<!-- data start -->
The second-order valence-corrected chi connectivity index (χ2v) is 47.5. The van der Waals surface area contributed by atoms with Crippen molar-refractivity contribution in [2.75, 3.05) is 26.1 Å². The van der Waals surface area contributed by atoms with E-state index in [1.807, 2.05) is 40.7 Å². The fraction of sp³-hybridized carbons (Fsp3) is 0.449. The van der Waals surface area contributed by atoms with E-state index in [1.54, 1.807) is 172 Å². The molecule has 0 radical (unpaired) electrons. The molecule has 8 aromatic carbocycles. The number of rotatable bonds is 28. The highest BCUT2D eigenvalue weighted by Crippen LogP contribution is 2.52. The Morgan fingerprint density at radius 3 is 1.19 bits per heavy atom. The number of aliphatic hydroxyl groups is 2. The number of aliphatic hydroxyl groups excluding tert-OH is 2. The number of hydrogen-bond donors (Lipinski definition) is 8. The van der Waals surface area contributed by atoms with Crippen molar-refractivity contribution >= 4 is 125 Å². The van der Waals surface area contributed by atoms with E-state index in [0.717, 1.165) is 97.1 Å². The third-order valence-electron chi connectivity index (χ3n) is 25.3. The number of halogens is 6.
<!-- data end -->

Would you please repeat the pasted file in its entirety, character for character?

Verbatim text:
The second-order valence-corrected chi connectivity index (χ2v) is 47.5. The van der Waals surface area contributed by atoms with Crippen molar-refractivity contribution in [2.75, 3.05) is 26.1 Å². The van der Waals surface area contributed by atoms with E-state index in [1.807, 2.05) is 40.7 Å². The fraction of sp³-hybridized carbons (Fsp3) is 0.449. The van der Waals surface area contributed by atoms with E-state index in [1.54, 1.807) is 172 Å². The molecule has 0 radical (unpaired) electrons. The molecule has 8 aromatic carbocycles. The number of rotatable bonds is 28. The highest BCUT2D eigenvalue weighted by Crippen LogP contribution is 2.52. The Morgan fingerprint density at radius 3 is 1.19 bits per heavy atom. The number of aliphatic hydroxyl groups is 2. The number of aliphatic hydroxyl groups excluding tert-OH is 2. The number of hydrogen-bond donors (Lipinski definition) is 8. The van der Waals surface area contributed by atoms with Crippen molar-refractivity contribution >= 4 is 125 Å². The van der Waals surface area contributed by atoms with E-state index in [0.717, 1.165) is 97.1 Å². The third-order valence-electron chi connectivity index (χ3n) is 25.3. The number of halogens is 6.